If the interest is less than the likely returns, go with the loan. If not, withdraw the money.

The trouble is your sister can’t know what her future KiwiSaver returns will be. But here’s what sorted.org.nz assumes in its KiwiSaver Calculator: Defensive funds 1.5 per cent a year, Conservative funds 2.5, Balanced funds 3.5, Growth funds 4.5, and Aggressive funds 5.5 per cent a year. That’s after tax at the top PIR rate of 28 per cent. For people on a lower tax rate, the returns will be a bit higher.

On loan interest, a good first stop would be her mortgage lender. They may let her add the loan to her mortgage — which would probably be at a lower interest rate than a separate unsecured loan.

She could also go to moneytalks.co.nz and discuss her situation with a free financial mentor. They might suggest other sources of lower-interest money, and also perhaps ways she can reduce her spending so she can repay a loan faster — or increase her KiwiSaver savings after the operation if she has gone the KiwiSaver withdrawal route.

Whichever choice she makes, I hope it goes well.

One for the tax expert

QFurther to a recent letter saying realized gains on gold and crypto assets are taxable, I have both bullion (silver and gold) and crypto assets purchased as a hedge against the collapse of fiat currency. If fiat retains some value in my lifetime, the bullion and crypto are willed to my grandchildren.

What is the tax situation for the grandchildren in the event that a grandchild wants or needs the cash?

AThis is one for the experts, so I asked Terry Baucher of Baucher Consulting.

“It’s a bit of a grey area, because as the grandchildren inherited the bullion and crypto they arguably cannot be said to have acquired it with a purpose or intention of sale,” he says. As has been discussed in this column lately, if someone buys an asset with that purpose, they pay income tax on any gain they make when they sell.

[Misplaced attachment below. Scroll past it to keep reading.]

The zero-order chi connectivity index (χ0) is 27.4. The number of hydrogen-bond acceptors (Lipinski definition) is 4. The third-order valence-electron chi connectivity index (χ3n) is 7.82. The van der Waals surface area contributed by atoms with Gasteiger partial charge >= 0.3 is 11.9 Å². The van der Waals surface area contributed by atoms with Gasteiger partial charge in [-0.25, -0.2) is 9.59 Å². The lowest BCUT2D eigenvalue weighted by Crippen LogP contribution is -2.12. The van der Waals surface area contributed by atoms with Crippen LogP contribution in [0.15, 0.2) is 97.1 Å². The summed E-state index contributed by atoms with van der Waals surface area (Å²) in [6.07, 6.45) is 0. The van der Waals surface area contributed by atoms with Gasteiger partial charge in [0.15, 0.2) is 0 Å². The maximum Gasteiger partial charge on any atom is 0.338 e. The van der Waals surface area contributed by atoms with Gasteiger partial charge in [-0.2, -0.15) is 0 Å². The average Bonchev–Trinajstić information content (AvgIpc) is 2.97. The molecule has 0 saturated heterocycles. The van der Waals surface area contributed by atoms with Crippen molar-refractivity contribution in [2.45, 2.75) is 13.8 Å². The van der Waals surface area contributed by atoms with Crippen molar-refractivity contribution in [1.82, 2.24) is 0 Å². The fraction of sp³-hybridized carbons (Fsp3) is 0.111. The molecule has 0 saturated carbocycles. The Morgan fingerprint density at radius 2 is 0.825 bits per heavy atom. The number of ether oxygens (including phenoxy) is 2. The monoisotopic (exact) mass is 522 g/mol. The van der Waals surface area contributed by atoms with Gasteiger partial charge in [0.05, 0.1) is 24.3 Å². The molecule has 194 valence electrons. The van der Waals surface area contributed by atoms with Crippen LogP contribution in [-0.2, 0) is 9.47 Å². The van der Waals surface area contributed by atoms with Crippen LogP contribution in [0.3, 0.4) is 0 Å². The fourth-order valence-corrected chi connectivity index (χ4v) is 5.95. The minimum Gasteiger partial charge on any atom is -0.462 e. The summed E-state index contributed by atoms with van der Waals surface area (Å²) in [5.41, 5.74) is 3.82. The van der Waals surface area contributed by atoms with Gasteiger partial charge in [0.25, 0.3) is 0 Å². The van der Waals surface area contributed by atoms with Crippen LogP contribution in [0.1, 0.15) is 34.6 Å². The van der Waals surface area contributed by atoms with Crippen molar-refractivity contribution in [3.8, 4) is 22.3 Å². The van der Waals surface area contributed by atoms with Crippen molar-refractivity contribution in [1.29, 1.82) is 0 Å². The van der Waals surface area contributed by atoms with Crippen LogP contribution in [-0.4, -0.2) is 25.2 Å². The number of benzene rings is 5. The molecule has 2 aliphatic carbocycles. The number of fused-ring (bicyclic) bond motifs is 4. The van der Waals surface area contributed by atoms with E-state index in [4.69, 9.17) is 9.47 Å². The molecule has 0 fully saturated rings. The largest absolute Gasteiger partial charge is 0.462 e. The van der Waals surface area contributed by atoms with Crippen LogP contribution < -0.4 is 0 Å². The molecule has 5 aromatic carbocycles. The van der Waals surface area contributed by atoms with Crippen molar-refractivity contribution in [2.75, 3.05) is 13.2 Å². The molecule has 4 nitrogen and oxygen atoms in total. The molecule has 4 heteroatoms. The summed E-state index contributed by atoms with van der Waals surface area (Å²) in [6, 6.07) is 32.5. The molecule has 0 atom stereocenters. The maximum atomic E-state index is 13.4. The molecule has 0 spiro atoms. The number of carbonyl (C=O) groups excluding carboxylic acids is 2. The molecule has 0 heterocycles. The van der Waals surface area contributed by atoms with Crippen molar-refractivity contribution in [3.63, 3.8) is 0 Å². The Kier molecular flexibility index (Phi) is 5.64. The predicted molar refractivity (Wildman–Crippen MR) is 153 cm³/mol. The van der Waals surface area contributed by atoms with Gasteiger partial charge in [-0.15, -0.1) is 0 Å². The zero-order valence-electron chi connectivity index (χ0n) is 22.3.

“However a future sale could be taxable if the grandchild had already developed a pattern of buying and selling bullion and crypto,” says Baucher.

“With regards to the base value used for calculating any gain, then it would typically be the value at the time the bullion and crypto is inherited.”

He adds, “BTW, questions like this are why I think a capital gains tax would actually simplify matters, because the tax treatment would be much clearer.” I couldn’t agree more.

Gains tax worries

QI agree that an investment property should be taxed on capital gains as it is a form of income, but I do wonder how it would be calculated.

If you bought a house for, say, $800,000 and spent $200,000 fixing it up over the years, how would the taxman work out your capital gain if you sold it in 15 years? You might sell it for $1.5 million. Have you made $700,000? Have you even made $500,000 because of inflation?

ACapital gains taxes typically let you allow for money you’ve spent improving an asset, and I expect a New Zealand tax would too.